With that said, common sense would suggest that cooking a steak using mostly convective heat or the “blower dryer” method is likely not the best idea around, that is, unless you like your steak dry. To avoid customers “yelping” about how leathery and chewy your steaks are, use more radiant heat. Equipment with infrared burners creates more intense radiant heat and is therefore able to cook meats without zapping their moisture.

Keeps heat evenly distributed.

Hot spots can be a problem with some cooking equipment, especially char grillers. Hot and cold spots occur because heat is not evenly distributed. This causes some portions of food to cook quicker than others and burn. Infrared char grillers are able to completely eliminate hot spots with a design that projects heat waves evenly and uniformly across the entire cooking surface.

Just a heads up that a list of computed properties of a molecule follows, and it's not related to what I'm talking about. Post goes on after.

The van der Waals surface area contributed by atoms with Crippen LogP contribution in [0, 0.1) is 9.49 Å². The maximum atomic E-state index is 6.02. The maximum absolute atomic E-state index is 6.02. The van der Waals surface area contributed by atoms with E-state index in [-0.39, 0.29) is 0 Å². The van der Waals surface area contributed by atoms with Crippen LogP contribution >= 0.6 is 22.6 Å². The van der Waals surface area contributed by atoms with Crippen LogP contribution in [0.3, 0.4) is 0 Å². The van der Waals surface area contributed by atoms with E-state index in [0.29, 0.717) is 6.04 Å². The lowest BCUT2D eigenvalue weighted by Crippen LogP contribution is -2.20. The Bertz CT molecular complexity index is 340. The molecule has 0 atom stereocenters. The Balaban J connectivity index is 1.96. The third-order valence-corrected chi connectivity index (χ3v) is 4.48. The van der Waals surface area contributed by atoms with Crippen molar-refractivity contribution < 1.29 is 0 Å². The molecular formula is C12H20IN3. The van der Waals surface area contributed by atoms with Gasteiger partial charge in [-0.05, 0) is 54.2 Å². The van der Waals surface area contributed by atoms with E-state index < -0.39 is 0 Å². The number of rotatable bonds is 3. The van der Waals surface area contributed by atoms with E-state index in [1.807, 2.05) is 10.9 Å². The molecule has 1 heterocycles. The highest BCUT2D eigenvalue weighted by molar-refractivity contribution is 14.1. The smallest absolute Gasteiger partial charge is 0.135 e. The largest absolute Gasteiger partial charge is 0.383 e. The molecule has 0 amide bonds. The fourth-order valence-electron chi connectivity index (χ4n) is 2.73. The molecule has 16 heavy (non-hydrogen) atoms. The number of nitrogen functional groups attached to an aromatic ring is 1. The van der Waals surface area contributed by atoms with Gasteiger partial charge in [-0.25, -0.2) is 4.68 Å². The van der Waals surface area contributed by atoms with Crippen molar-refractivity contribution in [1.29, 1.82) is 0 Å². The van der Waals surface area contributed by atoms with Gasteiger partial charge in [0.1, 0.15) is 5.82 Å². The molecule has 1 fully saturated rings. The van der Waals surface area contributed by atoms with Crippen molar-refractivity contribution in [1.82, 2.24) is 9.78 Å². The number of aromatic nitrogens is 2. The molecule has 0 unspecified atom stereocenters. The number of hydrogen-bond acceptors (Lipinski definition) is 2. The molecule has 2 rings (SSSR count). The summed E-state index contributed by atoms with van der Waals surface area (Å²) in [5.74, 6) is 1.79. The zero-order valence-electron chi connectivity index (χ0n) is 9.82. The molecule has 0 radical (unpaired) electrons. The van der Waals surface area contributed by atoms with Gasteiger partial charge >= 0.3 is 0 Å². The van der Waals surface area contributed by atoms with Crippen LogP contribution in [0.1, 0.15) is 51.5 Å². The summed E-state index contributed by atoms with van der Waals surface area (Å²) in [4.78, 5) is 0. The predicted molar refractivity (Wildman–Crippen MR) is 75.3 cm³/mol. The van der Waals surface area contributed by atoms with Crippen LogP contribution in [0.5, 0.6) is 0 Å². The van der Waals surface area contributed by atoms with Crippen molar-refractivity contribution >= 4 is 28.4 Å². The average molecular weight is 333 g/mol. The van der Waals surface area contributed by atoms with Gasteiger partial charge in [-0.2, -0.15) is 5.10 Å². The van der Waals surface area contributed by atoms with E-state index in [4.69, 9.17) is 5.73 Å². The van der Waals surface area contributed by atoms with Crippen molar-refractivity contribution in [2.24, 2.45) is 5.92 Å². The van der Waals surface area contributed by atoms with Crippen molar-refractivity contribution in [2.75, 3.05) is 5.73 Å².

Infrared burners are able to achieve even heat distribution through their design. Even radiant heat transfer occurs as heat from an atmospheric burner is absorbed then re-emitted across a perforated glass, metal, or ceramic plate, known as an emitter panel, onto the food product. Because heat is being emitted from a panel and not directly from a flame, char grillers and other equipment using infrared burners will give operators more usable space, helping to increase production.

A typical gas char griller will create a cooking surface with some spots being 40⁰ to 50⁰ F different from other areas; however, char grillers that use infrared technology only allow for 10⁰ to 20⁰ F of varying temperature differences across the entire, usable cooking space.

Increased energy efficiency.